The Pig Roast was subdued due to a cold steady rain, but Bex made the best of it, with a tent, blankets, and two buildings (the restaurant and Gallery) to shelter in. The food was delicious and the sides were amazing. Executive Assistant Chris Callahan did a great job with decor and place settings and fall festiveness. Bill Kelly sounded great in the Gallery. “We are learning as we go about The Gallery space as we go, but the acoustics have been great for musicians, be it ambient guitar, unplugged guitar, and singing, or a full amplified band,” Chef Becky says.
Beezerque did a great job with a Camp Hill, South Carolina-style approach to cooking. He set up the pig smoker days in advance, building it out with cinderblock and barrels. He used cherrywood for the smoking, which imparts a unique flavor to the pork. The roasted skins provide cracklins, which are especially popular in the South. The cherrywood ash gets cycled back into the covered pit, providing an almost scientific approach to cooking. As any cook worth their salt will tell you, good cookin’ is about using your instincts as well as approaching things scientifically. The Camp Hill style of BBQ has certain characteristics, namely cooking the meat from below using all wood coals, and always utilizing a whole hog which gets flipped during the process.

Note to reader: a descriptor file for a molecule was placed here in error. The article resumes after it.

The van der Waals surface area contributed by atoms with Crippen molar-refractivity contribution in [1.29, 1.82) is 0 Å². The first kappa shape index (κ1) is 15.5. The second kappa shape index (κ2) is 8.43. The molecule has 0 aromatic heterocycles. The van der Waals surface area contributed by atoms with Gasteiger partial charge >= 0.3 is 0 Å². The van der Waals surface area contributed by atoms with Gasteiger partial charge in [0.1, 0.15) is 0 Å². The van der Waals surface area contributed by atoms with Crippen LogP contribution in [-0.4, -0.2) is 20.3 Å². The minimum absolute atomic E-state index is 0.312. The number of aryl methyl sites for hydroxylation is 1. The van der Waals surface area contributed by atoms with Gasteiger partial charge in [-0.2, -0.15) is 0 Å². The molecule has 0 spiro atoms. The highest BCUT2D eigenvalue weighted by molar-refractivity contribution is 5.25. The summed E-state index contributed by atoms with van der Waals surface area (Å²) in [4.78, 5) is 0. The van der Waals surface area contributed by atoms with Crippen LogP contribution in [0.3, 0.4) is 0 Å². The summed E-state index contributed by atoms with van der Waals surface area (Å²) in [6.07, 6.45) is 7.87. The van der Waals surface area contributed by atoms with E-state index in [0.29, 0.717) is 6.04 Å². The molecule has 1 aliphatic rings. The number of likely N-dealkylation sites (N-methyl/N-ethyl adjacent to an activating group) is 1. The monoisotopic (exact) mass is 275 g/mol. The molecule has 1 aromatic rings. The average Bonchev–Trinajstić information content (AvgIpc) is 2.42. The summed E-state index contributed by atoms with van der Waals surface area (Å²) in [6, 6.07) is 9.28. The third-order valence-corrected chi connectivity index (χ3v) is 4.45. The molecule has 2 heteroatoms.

“I feel like the event – especially given the challenges of cold and rain – was a milestone, in which something shifted from me being a fan of my customers to them becoming a fan of Bex. We put a lot of effort into things behind the scenes so the outward presentation looks flawless. Everyone in the restaurant and catering business knows about this, but at Bex, we cook from scratch, don’t cut corners, and have an exacting eye for detail, so it’s even more work for us. But when it works out at successful events, it makes that extra work worthwhile. It’s reaffirming to me because it’s been a trying and strange time for the industry going through, and coming out of, COVID.”
Chef Becky and Beezer have experience as hunters, growing up in rural Long Valley. This knowledge has imparted a reverence toward meat handling, uses, and preparation. One of the hardest things to get right is the doneness of meat since events are all about timing, and you want meat cooked to whatever degree of doneness, but not overdone. Both Chef Bex and Beezer hit the mark excellently.